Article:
Pella Chronicle


February 22, 2013

‘We’re going to start the war from here.’

Pella — The highest-ranking officer and oldest man (at 56) in the July 6, 1944, D-Day Invasion of France was Brigadier General Theodore Roosevelt III, oldest son of President Teddy Roosevelt. He was one of the first men to land on Utah Beach. He immediately discovered that they had drifted almost a mile off course and landing crafts were coming into the wrong place. After making a personal reconnaissance of the area, he made a decision that he announced with the words, “We’re going to start the war from here.” Throughout that day, in actions that General Omar Bradley would later describe as, “the single most heroic action he had ever seen in combat,” General Roosevelt reorganized and led the assault on the beach.

The words, “We’re going to start the war from here,” strike me as having an insight we could apply to our own lives. What General Roosevelt meant when he said them was, that while things had gone seriously wrong and they were not where they expected to be, they were not going to waste time complaining about the bad hand that fate had dealt them, they were not going to try to find someone to blame for going off course, and they were not going to sit around kicking themselves for mistakes or errors they had made, but they were going to begin where they were, and fight.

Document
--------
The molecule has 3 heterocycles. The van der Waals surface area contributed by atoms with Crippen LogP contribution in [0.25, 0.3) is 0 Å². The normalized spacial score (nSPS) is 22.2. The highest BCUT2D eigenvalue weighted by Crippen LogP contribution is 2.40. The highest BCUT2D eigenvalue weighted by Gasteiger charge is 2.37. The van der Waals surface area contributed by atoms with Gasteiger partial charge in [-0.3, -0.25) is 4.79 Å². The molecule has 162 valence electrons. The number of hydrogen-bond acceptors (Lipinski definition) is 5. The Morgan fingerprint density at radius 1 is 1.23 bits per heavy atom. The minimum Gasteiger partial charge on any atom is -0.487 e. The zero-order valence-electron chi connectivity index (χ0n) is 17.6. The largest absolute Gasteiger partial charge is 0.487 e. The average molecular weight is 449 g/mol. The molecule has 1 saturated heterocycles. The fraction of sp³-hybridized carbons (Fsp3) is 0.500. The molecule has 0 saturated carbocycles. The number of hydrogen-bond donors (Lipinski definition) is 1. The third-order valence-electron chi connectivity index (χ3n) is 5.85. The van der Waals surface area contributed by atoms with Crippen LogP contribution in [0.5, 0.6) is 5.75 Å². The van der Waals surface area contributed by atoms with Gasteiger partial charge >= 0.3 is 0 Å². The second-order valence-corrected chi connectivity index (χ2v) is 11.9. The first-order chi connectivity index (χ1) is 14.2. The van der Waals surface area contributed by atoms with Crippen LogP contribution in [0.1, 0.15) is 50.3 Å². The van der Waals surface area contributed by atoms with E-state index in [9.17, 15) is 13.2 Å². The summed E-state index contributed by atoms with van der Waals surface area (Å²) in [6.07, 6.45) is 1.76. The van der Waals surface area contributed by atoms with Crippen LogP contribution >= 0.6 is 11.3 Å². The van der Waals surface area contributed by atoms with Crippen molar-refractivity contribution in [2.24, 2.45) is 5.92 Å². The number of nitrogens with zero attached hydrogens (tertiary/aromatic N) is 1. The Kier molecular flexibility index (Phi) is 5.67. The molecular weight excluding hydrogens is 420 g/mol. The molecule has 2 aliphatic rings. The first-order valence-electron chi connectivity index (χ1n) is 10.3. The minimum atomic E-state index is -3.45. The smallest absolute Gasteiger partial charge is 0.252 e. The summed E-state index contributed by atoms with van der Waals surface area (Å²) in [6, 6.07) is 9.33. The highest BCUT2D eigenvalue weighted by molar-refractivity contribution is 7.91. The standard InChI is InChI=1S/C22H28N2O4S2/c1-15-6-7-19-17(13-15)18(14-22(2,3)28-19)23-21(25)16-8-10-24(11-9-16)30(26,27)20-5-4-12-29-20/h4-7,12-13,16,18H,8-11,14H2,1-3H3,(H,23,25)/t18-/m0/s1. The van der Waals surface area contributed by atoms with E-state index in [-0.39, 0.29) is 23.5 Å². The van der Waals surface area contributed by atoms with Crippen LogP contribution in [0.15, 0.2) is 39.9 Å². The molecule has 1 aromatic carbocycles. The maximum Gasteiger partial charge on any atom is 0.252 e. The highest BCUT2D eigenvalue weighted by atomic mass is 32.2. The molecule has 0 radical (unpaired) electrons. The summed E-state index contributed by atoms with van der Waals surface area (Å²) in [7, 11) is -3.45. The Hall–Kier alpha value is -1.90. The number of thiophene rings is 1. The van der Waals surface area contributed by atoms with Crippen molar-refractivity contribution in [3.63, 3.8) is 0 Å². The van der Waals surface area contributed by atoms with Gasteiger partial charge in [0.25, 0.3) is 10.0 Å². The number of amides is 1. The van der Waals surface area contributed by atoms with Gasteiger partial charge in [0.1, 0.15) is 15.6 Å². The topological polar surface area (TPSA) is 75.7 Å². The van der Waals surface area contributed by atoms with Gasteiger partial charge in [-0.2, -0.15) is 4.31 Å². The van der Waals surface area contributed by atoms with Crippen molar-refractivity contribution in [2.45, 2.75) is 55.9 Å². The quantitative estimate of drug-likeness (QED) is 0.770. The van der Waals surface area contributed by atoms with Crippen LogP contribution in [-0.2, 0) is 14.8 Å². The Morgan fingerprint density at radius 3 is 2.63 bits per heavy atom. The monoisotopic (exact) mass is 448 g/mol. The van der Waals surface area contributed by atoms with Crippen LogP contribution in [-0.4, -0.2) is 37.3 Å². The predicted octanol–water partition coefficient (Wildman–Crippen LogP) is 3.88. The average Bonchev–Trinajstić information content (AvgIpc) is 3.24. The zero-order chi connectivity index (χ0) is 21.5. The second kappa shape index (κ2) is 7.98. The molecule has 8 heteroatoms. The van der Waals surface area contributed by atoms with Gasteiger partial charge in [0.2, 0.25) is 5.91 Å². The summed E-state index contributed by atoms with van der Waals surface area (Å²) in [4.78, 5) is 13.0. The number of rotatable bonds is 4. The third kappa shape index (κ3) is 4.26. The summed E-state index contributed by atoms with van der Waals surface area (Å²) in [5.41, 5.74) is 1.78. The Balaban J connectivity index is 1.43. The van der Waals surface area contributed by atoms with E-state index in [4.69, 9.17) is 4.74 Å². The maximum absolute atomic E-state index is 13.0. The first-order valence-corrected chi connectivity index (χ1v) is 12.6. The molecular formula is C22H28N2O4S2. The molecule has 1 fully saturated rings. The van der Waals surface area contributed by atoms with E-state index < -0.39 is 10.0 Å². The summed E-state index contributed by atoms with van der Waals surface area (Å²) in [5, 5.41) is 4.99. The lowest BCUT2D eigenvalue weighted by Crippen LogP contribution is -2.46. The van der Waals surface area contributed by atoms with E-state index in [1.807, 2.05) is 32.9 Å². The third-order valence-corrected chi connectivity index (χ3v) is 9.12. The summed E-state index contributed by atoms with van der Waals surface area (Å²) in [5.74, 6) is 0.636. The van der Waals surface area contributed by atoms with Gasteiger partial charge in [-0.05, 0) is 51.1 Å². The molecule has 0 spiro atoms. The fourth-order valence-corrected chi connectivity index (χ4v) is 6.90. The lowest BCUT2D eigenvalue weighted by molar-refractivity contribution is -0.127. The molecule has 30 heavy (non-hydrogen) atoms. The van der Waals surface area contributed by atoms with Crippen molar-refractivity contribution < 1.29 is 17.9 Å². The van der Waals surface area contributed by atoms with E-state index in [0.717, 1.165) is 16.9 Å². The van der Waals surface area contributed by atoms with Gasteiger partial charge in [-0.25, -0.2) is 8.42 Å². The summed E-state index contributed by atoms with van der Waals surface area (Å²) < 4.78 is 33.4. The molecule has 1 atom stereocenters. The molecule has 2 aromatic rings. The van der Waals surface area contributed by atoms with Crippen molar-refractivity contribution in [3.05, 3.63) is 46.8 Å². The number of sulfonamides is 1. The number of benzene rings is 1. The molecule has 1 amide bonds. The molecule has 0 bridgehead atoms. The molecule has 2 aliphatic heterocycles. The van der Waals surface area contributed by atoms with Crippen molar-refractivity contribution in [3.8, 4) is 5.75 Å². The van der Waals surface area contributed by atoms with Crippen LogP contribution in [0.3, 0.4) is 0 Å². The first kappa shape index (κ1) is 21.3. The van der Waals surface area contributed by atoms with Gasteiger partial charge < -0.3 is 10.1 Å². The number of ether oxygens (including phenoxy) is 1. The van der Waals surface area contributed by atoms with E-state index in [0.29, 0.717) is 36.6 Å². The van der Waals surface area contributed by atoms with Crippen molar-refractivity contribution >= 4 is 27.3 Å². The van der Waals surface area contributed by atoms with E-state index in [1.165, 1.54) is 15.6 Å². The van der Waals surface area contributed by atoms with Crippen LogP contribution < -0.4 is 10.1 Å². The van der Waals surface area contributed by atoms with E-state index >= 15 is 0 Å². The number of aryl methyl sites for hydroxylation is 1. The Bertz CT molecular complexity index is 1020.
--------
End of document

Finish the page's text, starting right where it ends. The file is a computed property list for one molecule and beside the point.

Paul seems to be describing a parallel to this situation in his letter to the Philippians. In chapter 3, he describes his past confidence in his obedience to the Old Testament laws and how it led him to persecute the church. But rather than focus on how badly he had gone wrong, or stew in regret, Paul says, “… but I press on to take hold of that for which Christ Jesus took hold of me. Brothers and sisters, I do not consider myself yet to have taken hold of it. But one thing I do: Forgetting what is behind and straining toward what is ahead, I press on toward the goal to win the prize for which God has called me heavenward in Christ Jesus.” Paul begins the spiritual fight where he is and moves forward.

Paul gets under my skin here and asks me, how much of my life do I live looking not forward but backward? How often do I ask myself “What if this or that had been different,” catching myself saying, “Things just didn’t go my way,” or bury myself in regret? General Roosevelt and Paul stand before me in times like this as examples. General Roosevelt with his words, “We’re going to start the war from here,” and Paul’s telling us “Forgetting what is behind and straining toward what is ahead, I press on toward the goal …” remind me that I am not called to relive my past life and mistakes, but to face forward and seek today to follow where Christ leads. This isn’t to deny the importance of repenting past wrong and seeking to make amends for it, but it does call us to move forward, to face the struggle of today, beginning where we are now, and seeing where God will lead us.

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